"There are ever so many ways that a world might be; and one of these many ways is the way that this world is." ~David Lewis (On the Plurality of Worlds, Blackwell, 1986, p. 2)
On comedy show Saturday Night Live last week there was an ingenious opening segment featuring Al Gore, playing himself in a parallel universe in which he'd beaten George W. Bush and been elected 43rd President of the United States. Anyone paying attention to the Presidential contest in 02000 knows how close it came to happening that way. At a personal level, not everyone has a "what if" story as dramatic as Gore's, but it's salutary to think back on our own lives about the chance events, serendipities and unlikely twists of fate which sent us down one path rather than another: people we almost didn't meet, opportunities that happened to catch our attention; and other forks in the road...
Now, I have no hard evidence for this -- it's more of a sneaking suspicion -- but it seems to me that people unaccustomed to futures thinking may actually find it easier to entertain alternate histories than alternative futures. There's a superabundance of literature out there dealing with these counterfactual "what ifs" in terms of alternate histories. (See the alternate history website Uchronia -- formed from the Greek ou- "not" and chronos "time", c.f. utopia, "no place" -- or this Counterfactual Thinking page, for a philosophical introduction.)
At first it seemed to me that this might be the case because when it comes to past events, we can easily resort to a "default" story (whether personal memory, or the historical record) to use as a springboard for thinking how things could have been otherwise... but then, we also have that for the future, don't we -- continued growth, anyone? So the existence of a baseline or default story might not be the key factor; although the availability of specific reference points in memory (decisions made, random events, etc) surely helps bring the "reality" of these past alternatives much more alive to us.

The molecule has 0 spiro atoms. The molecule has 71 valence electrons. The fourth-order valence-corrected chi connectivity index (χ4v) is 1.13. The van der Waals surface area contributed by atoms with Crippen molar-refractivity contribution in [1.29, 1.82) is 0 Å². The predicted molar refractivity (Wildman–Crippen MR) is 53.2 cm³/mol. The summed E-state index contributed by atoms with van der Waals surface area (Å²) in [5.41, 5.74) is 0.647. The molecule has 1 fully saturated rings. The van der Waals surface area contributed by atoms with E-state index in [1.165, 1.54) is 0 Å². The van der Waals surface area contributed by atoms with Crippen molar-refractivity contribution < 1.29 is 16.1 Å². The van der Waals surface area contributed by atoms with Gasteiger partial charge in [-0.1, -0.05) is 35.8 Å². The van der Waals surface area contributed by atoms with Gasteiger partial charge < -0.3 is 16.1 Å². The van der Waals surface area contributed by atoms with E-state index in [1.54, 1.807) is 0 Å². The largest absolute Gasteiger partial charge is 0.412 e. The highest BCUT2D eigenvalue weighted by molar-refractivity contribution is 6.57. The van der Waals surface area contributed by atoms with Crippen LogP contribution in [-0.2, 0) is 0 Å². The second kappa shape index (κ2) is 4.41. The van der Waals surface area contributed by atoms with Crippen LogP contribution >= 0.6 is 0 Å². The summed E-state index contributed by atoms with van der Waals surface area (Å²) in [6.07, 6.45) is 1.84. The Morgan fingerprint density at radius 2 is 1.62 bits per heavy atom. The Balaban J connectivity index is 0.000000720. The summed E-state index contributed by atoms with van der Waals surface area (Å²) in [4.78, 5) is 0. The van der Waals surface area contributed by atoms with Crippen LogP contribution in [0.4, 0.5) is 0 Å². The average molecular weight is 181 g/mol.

My thinking now is that it may be easier for many people to think about counterfactual histories than divergent futures because in the former case we're relieved of the need to "get it right", and can explicitly situate ouselves in the realm of imagination, and feel safe about doing that. In the latter case, however -- the imagining process ("futureS") constantly gets mixed up with the desire or habit of evaluating predictive correctness ("The Future"), which keeps reining the imagination back in. Hence, the heuristic value of Dator's Second Law: the reason to entertain "ridiculous" ideas about futures is that they give licence to the mind to soar.
Could this perhaps be a kind of cognitive bias that serves to help us avoid the paralysis of having to consider too many alternatives, prospectively?